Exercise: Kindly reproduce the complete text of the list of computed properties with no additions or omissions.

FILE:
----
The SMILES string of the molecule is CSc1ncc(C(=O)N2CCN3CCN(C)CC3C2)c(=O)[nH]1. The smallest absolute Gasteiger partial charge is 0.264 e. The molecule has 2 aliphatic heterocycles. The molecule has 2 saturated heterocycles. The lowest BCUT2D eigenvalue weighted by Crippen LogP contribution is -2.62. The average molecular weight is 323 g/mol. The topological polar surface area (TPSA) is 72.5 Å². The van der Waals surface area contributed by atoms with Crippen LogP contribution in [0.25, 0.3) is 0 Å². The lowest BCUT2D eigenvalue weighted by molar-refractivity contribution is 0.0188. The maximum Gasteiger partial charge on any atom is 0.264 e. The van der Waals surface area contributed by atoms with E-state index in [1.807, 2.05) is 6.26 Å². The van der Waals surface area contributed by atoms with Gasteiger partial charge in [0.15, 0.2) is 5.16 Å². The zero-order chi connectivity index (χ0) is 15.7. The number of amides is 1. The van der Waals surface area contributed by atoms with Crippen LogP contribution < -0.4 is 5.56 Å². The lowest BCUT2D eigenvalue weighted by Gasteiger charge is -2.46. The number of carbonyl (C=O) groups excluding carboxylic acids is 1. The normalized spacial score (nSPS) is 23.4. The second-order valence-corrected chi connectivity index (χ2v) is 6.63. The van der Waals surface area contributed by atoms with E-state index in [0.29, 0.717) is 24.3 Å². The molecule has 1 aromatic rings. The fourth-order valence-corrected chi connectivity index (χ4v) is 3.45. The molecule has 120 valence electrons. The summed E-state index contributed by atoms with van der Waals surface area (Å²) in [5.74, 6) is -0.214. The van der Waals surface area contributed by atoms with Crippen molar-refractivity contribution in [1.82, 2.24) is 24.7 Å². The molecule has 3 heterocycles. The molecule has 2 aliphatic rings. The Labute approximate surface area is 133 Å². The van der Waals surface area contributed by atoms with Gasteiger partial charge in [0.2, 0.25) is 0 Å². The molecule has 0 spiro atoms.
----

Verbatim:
The SMILES string of the molecule is CSc1ncc(C(=O)N2CCN3CCN(C)CC3C2)c(=O)[nH]1. The smallest absolute Gasteiger partial charge is 0.264 e. The molecule has 2 aliphatic heterocycles. The molecule has 2 saturated heterocycles. The lowest BCUT2D eigenvalue weighted by Crippen LogP contribution is -2.62. The average molecular weight is 323 g/mol. The topological polar surface area (TPSA) is 72.5 Å². The van der Waals surface area contributed by atoms with Crippen LogP contribution in [0.25, 0.3) is 0 Å². The lowest BCUT2D eigenvalue weighted by molar-refractivity contribution is 0.0188. The maximum Gasteiger partial charge on any atom is 0.264 e. The van der Waals surface area contributed by atoms with E-state index in [1.807, 2.05) is 6.26 Å². The van der Waals surface area contributed by atoms with Gasteiger partial charge in [0.15, 0.2) is 5.16 Å². The zero-order chi connectivity index (χ0) is 15.7. The number of amides is 1. The van der Waals surface area contributed by atoms with Crippen LogP contribution < -0.4 is 5.56 Å². The lowest BCUT2D eigenvalue weighted by Gasteiger charge is -2.46. The number of carbonyl (C=O) groups excluding carboxylic acids is 1. The normalized spacial score (nSPS) is 23.4. The second-order valence-corrected chi connectivity index (χ2v) is 6.63. The van der Waals surface area contributed by atoms with E-state index in [0.29, 0.717) is 24.3 Å². The molecule has 1 aromatic rings. The fourth-order valence-corrected chi connectivity index (χ4v) is 3.45. The molecule has 120 valence electrons. The summed E-state index contributed by atoms with van der Waals surface area (Å²) in [5.74, 6) is -0.214. The van der Waals surface area contributed by atoms with Crippen molar-refractivity contribution in [1.82, 2.24) is 24.7 Å². The molecule has 3 heterocycles. The molecule has 2 aliphatic rings. The Labute approximate surface area is 133 Å². The van der Waals surface area contributed by atoms with Gasteiger partial charge in [0.2, 0.25) is 0 Å². The molecule has 0 spiro atoms.